The heated seat controls take up too much space, it's very poorly used. The F Sport has heating, but the Luxury also adds ventilation. That gear lever, for goodness sake, is totally unnecessary. In a car like this, which doesn't really have gears, the Jaguar solution, a rotary shifter, fits perfectly. For "shifting" there are the paddle shifters on the steering wheel. It wastes a lot of space this way. Also, the lever allows - which it shouldn't - to switch off the engine without being in "P" position.
Behind the lever there's a wheel that modifies the behavior of the hybrid system, mainly the throttle sensitivity. In the case of the F Sport, the suspension is of variable hardness, and can be stiffer in the sportier mode, although the difference is not very marked. The stability control can only be switched off when stationary and after waiting several seconds. On the move only allows you to disconnect the traction control. The snow mode allows a smoother start on difficult surfaces.
Just to the right of it, there's a space that can hold a small or medium-sized mobile phone, and further on, the roulette that controls the multimedia system and the upper screen. The handling takes a lot of getting used to, sometimes it's too sensitive, it lacks the quality of adjustment of Audi's MMI, Mercedes' COMAND or BMW's iDrive. With these three systems I'm much faster. The buttons at the front are not always visible, sometimes we will be tempted to look at them while driving, and that's already a design mistake.
The cup holders are too far back, especially uncomfortable for the co-driver.
Under the driver's armrest there's a recess with a cover, where there are two USB, an auxiliary socket and a cigarette lighter socket. For those of us who charge our mobile phones on the move, there are a couple of well thought out plastic guides, so that the cable can be held in place, and when the lid is lowered it won't be damaged. The space in the glove compartment is not very big. The glove compartment doesn't have room for many things if the manuals and the reflective vest go in it. If the space was better used, we could empty more pockets.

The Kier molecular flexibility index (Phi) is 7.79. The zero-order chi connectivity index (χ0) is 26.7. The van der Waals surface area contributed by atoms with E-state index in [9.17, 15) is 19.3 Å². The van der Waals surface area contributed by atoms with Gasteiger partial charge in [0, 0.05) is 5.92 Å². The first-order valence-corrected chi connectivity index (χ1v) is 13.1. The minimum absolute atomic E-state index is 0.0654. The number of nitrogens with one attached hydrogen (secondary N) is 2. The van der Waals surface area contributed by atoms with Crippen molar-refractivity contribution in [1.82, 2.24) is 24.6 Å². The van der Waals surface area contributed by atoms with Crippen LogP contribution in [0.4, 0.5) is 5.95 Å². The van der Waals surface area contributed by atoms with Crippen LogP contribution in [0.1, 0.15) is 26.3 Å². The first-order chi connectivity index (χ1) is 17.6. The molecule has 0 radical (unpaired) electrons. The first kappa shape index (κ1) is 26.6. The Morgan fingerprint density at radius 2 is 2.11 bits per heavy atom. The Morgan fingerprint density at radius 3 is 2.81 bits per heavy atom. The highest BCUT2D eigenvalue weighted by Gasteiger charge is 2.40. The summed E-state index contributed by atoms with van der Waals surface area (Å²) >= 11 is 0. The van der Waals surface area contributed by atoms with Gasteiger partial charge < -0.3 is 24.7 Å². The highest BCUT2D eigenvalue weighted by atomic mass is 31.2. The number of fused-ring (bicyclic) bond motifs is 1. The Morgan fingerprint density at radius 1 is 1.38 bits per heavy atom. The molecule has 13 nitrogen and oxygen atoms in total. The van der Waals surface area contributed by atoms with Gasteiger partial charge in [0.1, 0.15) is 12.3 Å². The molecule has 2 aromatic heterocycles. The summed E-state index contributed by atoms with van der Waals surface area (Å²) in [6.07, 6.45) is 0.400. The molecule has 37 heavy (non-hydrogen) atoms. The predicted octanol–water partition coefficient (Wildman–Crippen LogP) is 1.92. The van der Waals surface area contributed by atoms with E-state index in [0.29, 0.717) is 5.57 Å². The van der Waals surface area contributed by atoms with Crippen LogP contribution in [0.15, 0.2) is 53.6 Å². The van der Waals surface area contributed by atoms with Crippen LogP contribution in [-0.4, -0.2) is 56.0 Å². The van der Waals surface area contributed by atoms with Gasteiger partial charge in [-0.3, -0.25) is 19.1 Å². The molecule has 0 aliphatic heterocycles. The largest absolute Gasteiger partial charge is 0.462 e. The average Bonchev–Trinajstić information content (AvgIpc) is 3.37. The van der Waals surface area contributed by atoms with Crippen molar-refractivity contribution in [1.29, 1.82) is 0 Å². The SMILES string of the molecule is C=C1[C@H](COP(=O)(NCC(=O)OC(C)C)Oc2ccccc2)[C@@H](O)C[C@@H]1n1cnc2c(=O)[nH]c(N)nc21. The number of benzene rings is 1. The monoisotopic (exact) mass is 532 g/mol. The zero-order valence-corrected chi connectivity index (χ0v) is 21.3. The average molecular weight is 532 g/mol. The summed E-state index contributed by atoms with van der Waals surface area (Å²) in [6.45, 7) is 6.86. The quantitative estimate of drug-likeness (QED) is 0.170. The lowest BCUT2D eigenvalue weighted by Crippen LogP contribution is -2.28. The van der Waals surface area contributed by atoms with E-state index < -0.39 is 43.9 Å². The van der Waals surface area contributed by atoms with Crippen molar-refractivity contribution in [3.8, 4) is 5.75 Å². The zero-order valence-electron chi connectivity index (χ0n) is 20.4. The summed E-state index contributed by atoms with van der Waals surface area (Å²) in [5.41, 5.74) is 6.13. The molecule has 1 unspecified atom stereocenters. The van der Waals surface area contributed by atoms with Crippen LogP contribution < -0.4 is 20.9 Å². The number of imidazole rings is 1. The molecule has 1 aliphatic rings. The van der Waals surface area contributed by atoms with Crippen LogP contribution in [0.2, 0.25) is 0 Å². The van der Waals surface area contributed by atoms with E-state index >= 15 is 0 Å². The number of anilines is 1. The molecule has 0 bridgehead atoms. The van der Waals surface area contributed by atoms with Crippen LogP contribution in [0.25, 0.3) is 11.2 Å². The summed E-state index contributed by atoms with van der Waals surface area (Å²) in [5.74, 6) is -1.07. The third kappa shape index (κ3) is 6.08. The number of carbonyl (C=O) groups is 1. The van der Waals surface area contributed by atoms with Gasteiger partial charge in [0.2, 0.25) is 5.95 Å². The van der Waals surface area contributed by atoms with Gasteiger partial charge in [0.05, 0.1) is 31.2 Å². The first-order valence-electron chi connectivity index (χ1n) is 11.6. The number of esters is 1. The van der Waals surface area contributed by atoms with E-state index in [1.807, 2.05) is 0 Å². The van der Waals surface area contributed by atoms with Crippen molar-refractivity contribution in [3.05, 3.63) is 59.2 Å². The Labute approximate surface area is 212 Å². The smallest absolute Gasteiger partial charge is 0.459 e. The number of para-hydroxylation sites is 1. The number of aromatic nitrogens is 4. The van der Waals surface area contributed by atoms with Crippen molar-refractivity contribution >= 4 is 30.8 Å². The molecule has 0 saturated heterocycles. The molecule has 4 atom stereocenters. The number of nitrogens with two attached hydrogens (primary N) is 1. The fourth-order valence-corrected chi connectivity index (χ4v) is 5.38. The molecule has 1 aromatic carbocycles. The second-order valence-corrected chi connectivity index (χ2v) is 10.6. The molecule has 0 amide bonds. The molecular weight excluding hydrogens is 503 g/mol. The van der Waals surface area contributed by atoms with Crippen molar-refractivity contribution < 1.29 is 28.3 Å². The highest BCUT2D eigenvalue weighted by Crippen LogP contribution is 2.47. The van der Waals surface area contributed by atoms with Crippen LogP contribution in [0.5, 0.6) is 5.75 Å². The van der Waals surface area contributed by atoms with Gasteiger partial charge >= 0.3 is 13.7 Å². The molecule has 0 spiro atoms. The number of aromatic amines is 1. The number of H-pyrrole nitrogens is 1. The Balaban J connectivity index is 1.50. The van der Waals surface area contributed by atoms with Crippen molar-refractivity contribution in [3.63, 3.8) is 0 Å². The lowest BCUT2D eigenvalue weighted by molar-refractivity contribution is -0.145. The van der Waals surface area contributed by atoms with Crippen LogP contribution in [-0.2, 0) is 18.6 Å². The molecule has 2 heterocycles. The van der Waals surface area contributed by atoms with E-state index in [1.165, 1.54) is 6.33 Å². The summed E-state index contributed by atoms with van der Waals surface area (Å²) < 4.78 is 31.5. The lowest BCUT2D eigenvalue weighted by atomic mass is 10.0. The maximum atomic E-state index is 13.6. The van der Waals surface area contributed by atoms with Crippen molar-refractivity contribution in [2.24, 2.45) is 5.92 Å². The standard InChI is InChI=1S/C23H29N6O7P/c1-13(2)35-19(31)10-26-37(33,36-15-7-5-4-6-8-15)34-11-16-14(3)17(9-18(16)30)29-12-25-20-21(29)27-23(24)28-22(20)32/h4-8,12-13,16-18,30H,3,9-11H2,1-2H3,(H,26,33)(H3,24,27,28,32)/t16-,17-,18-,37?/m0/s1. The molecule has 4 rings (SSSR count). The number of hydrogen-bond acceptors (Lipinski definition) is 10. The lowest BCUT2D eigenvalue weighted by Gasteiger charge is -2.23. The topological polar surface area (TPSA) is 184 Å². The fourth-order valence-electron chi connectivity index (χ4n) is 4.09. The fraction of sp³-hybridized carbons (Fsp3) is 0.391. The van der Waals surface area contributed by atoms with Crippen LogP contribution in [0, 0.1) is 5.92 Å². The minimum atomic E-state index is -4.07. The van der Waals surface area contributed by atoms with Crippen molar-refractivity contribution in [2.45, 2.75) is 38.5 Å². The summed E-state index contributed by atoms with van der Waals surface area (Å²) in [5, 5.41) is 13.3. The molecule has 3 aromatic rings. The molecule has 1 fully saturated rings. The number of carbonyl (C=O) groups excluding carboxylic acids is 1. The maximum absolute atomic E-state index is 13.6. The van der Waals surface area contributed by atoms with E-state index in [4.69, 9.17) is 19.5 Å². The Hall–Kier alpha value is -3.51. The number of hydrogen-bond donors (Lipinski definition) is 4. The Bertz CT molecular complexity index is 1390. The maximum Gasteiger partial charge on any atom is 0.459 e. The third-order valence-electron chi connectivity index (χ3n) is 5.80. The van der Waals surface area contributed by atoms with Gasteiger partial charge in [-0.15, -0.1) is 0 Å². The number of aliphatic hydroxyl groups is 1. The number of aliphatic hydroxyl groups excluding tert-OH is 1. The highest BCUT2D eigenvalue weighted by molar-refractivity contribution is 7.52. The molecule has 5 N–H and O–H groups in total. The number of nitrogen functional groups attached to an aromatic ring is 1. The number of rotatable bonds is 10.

Let me comment on the seats. In the F Sport version the front seats have a sportier character, and it's very easy to find a good driving position. What's more, we'll go a little lower than normal, a nod towards driving pleasure. The available headroom is fine for most drivers, but if you're about 1.90 metres tall, you might want to consider whether or not to have the sunroof. It has a detail that I really appreciate, the steering wheel partially collaborates to the entry and exit, a detail worthy of higher segments.
In the rear there is more legroom than in the previous model. The 80 mm that the car has grown in length is mainly noticeable in the wheelbase, which has grown by 70 mm, as well as the space for rear passengers. To begin with, the car has to be considered as a four-seater in which, occasionally, a child or a very thin person can sit in the middle seat, and who is not tall. It is enough to look at the photos to feel pain, seeing how the seat belt anchorages are positioned. The occupant on the left can be bothered by the buckle intended for the central passenger.